Researchers Find Critical Flaws in Self-Encrypting Hardware Drives That Can Expose Data
Western Digital hard disks are extremely popular with uses, however their hardware-based encryption system has critical flaws that could allow attackers to recover data without knowing the user password. This was revealed by a team of three security researchers.
The team had investigated into how the self-encryption feature was implemented in several popular Western Digital My Passport and My Book models. Depending on the type of microchip used for the encryption operation, they found design flaws and backdoor-like features that enable brute-force password guessing attacks or even decryption of the data without knowing the password.
The researchers found that in some of the Western Digital products, encryption is performed by the chip that bridges the USB and SATA interfaces while in other products, the encryption is done by the HDD’s own SATA controller, the USB bridge handled only the password validation.
The team studied six Western Digital hardware models and were able to uncover key facilitating brute-force password attacks, discover keys stored on the device that bypass any native security, extract and replace firmware and also found complete backdoors into the devices.
The research paper titled “got HW crypto? On the (in)security of a Self-Encrypting Drive series” by Gunnar Alendal, Christian Kison, and modg, describes issues that expose encryption keys to attack without the need for authentication, such as the password that unlocks the drive once it’s encrypted.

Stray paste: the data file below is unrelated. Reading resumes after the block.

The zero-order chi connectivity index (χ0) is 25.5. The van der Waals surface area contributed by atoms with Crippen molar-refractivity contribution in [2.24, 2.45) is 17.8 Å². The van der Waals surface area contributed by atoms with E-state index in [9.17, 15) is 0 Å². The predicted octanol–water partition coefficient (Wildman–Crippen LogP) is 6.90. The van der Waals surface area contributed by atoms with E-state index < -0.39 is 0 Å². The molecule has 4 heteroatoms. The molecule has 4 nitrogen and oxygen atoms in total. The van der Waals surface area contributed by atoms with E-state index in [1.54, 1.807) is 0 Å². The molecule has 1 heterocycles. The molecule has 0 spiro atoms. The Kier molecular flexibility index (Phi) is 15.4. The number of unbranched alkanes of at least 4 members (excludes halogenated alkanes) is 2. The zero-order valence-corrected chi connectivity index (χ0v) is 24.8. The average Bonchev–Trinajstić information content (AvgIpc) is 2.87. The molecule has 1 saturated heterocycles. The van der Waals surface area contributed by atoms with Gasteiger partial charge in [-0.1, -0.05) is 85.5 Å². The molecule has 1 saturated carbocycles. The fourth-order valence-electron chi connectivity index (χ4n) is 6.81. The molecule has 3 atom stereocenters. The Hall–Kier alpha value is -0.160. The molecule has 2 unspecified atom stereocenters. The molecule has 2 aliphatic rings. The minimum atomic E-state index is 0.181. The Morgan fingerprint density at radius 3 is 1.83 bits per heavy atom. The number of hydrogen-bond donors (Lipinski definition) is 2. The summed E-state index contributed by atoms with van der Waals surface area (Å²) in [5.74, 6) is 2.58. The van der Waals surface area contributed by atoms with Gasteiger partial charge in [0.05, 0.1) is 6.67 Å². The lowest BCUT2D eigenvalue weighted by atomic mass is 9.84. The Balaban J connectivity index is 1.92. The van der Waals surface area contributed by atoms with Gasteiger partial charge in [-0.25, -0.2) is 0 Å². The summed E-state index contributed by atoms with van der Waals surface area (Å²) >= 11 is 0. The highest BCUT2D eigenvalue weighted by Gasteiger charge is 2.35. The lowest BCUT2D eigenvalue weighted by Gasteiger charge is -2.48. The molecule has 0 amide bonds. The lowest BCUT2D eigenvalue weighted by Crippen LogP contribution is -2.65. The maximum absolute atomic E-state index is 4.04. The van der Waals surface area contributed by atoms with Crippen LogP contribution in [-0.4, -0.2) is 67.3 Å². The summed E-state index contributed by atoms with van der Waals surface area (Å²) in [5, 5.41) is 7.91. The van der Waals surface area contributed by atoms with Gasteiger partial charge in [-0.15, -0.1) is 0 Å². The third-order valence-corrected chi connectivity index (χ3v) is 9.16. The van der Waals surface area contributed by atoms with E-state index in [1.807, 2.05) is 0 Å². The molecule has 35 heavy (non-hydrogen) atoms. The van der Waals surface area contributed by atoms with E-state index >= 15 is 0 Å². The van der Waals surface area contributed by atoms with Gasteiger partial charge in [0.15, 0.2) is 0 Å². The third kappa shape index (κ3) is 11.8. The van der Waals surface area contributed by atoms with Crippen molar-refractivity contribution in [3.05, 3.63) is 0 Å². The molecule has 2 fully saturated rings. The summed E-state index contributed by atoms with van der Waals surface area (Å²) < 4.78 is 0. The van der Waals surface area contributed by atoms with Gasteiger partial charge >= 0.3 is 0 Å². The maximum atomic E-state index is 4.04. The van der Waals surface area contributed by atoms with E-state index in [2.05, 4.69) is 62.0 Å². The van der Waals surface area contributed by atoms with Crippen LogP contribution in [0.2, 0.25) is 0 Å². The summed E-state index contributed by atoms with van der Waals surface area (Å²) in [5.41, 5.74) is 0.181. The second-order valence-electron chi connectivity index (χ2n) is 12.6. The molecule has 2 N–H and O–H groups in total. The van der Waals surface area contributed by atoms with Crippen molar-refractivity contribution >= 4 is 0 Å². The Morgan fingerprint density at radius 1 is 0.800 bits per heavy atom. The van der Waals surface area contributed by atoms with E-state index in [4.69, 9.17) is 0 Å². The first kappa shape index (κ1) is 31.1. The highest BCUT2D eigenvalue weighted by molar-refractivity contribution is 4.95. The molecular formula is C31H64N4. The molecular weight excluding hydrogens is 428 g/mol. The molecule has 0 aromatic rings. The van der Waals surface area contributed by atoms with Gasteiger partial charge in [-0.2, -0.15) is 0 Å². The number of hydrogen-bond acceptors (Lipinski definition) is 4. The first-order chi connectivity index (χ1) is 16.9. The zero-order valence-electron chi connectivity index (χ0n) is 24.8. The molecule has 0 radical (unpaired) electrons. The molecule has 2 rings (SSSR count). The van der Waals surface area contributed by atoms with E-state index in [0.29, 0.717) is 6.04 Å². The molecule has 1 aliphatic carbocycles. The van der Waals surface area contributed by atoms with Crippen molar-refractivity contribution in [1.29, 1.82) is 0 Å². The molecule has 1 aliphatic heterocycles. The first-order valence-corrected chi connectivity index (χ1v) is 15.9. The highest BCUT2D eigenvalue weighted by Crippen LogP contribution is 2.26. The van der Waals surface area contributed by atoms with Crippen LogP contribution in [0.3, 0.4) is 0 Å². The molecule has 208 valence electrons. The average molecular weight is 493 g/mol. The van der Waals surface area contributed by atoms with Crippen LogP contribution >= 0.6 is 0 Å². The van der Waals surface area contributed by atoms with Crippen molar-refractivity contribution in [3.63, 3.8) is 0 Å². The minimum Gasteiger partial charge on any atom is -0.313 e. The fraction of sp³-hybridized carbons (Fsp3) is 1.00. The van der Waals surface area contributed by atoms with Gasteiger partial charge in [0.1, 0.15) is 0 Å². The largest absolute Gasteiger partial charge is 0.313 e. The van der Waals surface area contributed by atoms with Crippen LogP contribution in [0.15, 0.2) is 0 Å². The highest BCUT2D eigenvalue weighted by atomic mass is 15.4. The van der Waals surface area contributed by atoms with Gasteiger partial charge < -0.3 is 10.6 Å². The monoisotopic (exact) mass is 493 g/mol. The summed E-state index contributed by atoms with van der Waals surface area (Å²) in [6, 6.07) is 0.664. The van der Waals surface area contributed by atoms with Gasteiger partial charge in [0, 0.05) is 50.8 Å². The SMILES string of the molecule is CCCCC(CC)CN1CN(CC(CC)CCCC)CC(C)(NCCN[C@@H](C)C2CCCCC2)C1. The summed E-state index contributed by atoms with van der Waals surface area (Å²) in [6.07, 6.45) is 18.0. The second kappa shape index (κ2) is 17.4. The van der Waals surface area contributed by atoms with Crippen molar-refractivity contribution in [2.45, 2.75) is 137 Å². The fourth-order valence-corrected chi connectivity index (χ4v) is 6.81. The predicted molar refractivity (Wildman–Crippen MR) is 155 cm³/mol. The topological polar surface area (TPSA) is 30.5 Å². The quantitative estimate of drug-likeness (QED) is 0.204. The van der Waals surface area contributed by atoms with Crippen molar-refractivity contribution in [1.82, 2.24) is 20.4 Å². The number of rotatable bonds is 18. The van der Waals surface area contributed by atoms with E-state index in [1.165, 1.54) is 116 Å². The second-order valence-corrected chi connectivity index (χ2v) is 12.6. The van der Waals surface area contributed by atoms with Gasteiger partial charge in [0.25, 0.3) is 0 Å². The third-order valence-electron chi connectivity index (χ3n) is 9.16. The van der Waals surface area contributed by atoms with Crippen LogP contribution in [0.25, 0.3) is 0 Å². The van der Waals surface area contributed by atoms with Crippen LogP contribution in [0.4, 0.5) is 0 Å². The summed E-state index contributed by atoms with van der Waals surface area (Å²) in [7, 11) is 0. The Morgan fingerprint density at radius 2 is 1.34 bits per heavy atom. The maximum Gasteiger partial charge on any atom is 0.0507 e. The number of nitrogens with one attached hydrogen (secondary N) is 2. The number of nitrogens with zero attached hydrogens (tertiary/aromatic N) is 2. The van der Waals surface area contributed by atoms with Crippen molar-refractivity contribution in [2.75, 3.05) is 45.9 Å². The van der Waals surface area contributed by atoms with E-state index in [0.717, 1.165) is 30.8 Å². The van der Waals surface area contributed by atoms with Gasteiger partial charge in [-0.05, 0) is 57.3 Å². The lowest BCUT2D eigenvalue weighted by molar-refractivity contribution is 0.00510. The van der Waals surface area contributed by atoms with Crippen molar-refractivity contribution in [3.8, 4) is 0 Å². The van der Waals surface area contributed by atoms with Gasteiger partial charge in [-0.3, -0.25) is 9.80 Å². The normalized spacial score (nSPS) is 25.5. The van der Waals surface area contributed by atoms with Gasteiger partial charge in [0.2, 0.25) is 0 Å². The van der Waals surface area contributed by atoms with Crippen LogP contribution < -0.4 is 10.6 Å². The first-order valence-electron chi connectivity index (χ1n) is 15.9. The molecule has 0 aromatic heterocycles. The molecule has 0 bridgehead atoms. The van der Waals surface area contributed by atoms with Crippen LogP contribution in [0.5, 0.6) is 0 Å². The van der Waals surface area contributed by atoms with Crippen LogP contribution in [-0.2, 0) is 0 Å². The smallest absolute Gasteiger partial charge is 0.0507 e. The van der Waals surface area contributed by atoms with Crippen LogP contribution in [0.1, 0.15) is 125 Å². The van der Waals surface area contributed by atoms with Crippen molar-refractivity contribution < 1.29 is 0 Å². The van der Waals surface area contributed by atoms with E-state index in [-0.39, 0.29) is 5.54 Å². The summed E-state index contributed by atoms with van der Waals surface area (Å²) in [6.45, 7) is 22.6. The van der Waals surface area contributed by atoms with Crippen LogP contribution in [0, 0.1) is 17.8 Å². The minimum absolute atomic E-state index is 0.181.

The researchers stated that most of the drives tested were manufactured between 2007 and 2013 none of the drives had been patched so far.
In most of the My Passport models, encryption and decryption is done by the USB bridge that connects the host via USB to the external drive’s SATA interface. The interface to the hard drive can be accessed by entering a password. These factory-set passwords or keys are generated using an insecure random number generator that is seeded with the computer’s current time, lowering the protection of the drive from 256 bits of security to 32 bits.
Though Western Digital claims it had patched this issue in May 2014, the researchers, in their release notes said that they were not able to find any fix. “As the unlock software, located on the VCD [virtual CD] for all MP [My Passport], has the ability to erase the drive, this vulnerability is still present until all VCDs are patched,” the researchers wrote.
In addition, the key generated by the user’s password is stored on the device, and while this is problematic, the problem with the RNG renders the drive insecure long before the password is required.
The paper covers all security weaknesses uncovered for multiple versions of My Passport drives and the various USB bridges from different manufacturers built into them. On some models, for example, the researchers were able to trick the USB bridge to go into download mode and accept an attacker’s firmware update, for example. This opens the door for any number of attacks, including Evil Maid attacks where an unattended laptop in a hotel room, or a laptop confiscated at a border crossing, for example, could be attacked.
Another weakness exposes the data encryption key by leaking RAM; in this attack, the researchers were able to read boot sectors that were supposed to be hidden and calculate the key.